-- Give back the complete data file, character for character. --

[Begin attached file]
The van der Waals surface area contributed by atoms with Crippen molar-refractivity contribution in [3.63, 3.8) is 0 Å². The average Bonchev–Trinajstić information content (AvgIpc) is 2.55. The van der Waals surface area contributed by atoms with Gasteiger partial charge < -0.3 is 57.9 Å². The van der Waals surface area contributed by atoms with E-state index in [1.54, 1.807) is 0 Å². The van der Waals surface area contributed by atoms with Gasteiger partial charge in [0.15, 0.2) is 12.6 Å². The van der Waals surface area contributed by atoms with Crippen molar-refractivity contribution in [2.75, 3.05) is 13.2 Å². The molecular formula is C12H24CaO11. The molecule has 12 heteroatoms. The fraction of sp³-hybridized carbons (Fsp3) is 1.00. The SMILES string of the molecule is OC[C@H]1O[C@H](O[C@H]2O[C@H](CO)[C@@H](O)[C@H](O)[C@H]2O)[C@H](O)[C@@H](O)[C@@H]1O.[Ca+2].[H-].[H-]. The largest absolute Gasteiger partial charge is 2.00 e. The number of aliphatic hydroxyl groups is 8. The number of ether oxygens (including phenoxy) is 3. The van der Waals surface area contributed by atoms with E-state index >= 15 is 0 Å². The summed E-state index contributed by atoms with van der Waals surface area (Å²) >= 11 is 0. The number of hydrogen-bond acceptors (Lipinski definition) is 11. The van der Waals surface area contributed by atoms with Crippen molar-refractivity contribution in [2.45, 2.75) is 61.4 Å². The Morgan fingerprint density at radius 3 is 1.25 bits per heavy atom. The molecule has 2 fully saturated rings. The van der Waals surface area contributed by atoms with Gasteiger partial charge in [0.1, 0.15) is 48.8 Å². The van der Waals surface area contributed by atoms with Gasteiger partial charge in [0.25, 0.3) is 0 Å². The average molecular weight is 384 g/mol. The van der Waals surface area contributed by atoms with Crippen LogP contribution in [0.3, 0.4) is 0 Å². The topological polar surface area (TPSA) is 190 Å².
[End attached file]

The van der Waals surface area contributed by atoms with Crippen molar-refractivity contribution in [3.63, 3.8) is 0 Å². The average Bonchev–Trinajstić information content (AvgIpc) is 2.55. The van der Waals surface area contributed by atoms with Gasteiger partial charge < -0.3 is 57.9 Å². The van der Waals surface area contributed by atoms with E-state index in [1.54, 1.807) is 0 Å². The van der Waals surface area contributed by atoms with Gasteiger partial charge in [0.15, 0.2) is 12.6 Å². The van der Waals surface area contributed by atoms with Crippen molar-refractivity contribution in [2.75, 3.05) is 13.2 Å². The molecular formula is C12H24CaO11. The molecule has 12 heteroatoms. The fraction of sp³-hybridized carbons (Fsp3) is 1.00. The SMILES string of the molecule is OC[C@H]1O[C@H](O[C@H]2O[C@H](CO)[C@@H](O)[C@H](O)[C@H]2O)[C@H](O)[C@@H](O)[C@@H]1O.[Ca+2].[H-].[H-]. The largest absolute Gasteiger partial charge is 2.00 e. The number of aliphatic hydroxyl groups is 8. The number of ether oxygens (including phenoxy) is 3. The van der Waals surface area contributed by atoms with E-state index >= 15 is 0 Å². The summed E-state index contributed by atoms with van der Waals surface area (Å²) >= 11 is 0. The number of hydrogen-bond acceptors (Lipinski definition) is 11. The van der Waals surface area contributed by atoms with Crippen molar-refractivity contribution in [2.45, 2.75) is 61.4 Å². The Morgan fingerprint density at radius 3 is 1.25 bits per heavy atom. The molecule has 2 fully saturated rings. The van der Waals surface area contributed by atoms with Gasteiger partial charge in [0.1, 0.15) is 48.8 Å². The van der Waals surface area contributed by atoms with Gasteiger partial charge in [0.25, 0.3) is 0 Å². The average molecular weight is 384 g/mol. The van der Waals surface area contributed by atoms with Crippen LogP contribution in [0.3, 0.4) is 0 Å². The topological polar surface area (TPSA) is 190 Å².